If my husband dies before I do, I don't want to be one of those "shoebox widows" who has to sift through a shoe box stuffed with old tax returns, receipts and financial statements. Even before I married my husband, I invested in the stock market with an online trading account and prepared my own taxes online. According to a Mathew Greenwald & Associates' Survey of Recent Widows, a lot of baby boomer widows are in the dark about their finances. A recent NextAvenue article suggests older women may run into serious financial problems if their husbands pass away before they do. As a member of Generation X, I don't surrender all of the financial planning and budgeting duties over to my husband. I stay involved. I know a lot of older women who think they are emasculating their man by controlling the finances in the family. However, my Gen-X husband appreciates the fact that I save him time as well as headaches.
Filing income taxes
One of the most basic financial skills a person can have is the ability to file their own income taxes returns. I don't need to have an accounting degree to use a computer program to file our taxes. According to the survey, 61 percent of widows with financial assets between $50,000 and 1 million had trouble filing income taxes.
Earning enough income
The survey also showed that more than 50 percent of the widows saw their income cut in half when their husbands passed away. Although I make less money than my husband makes, I am not dependent on his paycheck. I also invest in dividend-paying stocks that will generate an income for us when we are retired. I also earn residuals.
Building up rainy-day fund
I've always had trouble when it comes to saving enough for an emergency fund. It turns out I'm not alone. Forty-five percent of the women with about $50,000 to $100,000 in investments and savings did not have money in an emergency fund before their husbands died. Although I've failed at saving in the past, I have managed to put aside $100 each month for our emergency fund.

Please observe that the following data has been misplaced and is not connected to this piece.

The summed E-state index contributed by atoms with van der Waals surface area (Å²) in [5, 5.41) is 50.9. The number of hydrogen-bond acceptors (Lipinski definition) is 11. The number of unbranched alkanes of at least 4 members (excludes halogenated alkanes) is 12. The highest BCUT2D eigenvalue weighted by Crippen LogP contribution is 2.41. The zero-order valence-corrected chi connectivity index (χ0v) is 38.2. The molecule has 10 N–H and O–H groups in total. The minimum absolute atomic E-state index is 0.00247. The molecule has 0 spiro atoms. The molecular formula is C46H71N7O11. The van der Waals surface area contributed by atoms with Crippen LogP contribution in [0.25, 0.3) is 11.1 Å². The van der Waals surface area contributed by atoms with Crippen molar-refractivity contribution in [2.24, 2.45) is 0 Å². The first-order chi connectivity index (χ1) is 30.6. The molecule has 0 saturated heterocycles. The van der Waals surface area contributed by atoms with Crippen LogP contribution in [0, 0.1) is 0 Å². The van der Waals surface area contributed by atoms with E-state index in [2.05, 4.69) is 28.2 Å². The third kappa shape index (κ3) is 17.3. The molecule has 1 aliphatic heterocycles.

Understanding Social Security
I have opened an account on the Social Security website about a year ago so that I would know how to budget for my future retirement. I don't want to be like the 37 percent of senior citizens today who have trouble figuring out what they should receive from Social Security. It's easy to estimate how much I'll receive in the future although the older generations seems to prefer leaving it a mystery.
I think it's a shame that 26 percent of the so-called shoebox widows had to downsize after their husband's death. Another one of my financial duties in my family is to pay down the mortgage. Not only will we not have to downsize when we are older, but we will enjoy retirement living in our paid-off home. I can't imagine having any difficulty locating bank accounts or investments. I also make sure my husband is completely aware of all of financial account accounts and passwords. Throwing everything into a shoebox doesn't lead to financial peace. Communicating and making money moves together as a married couple boosts our individual self worth as well as our shared net worth.
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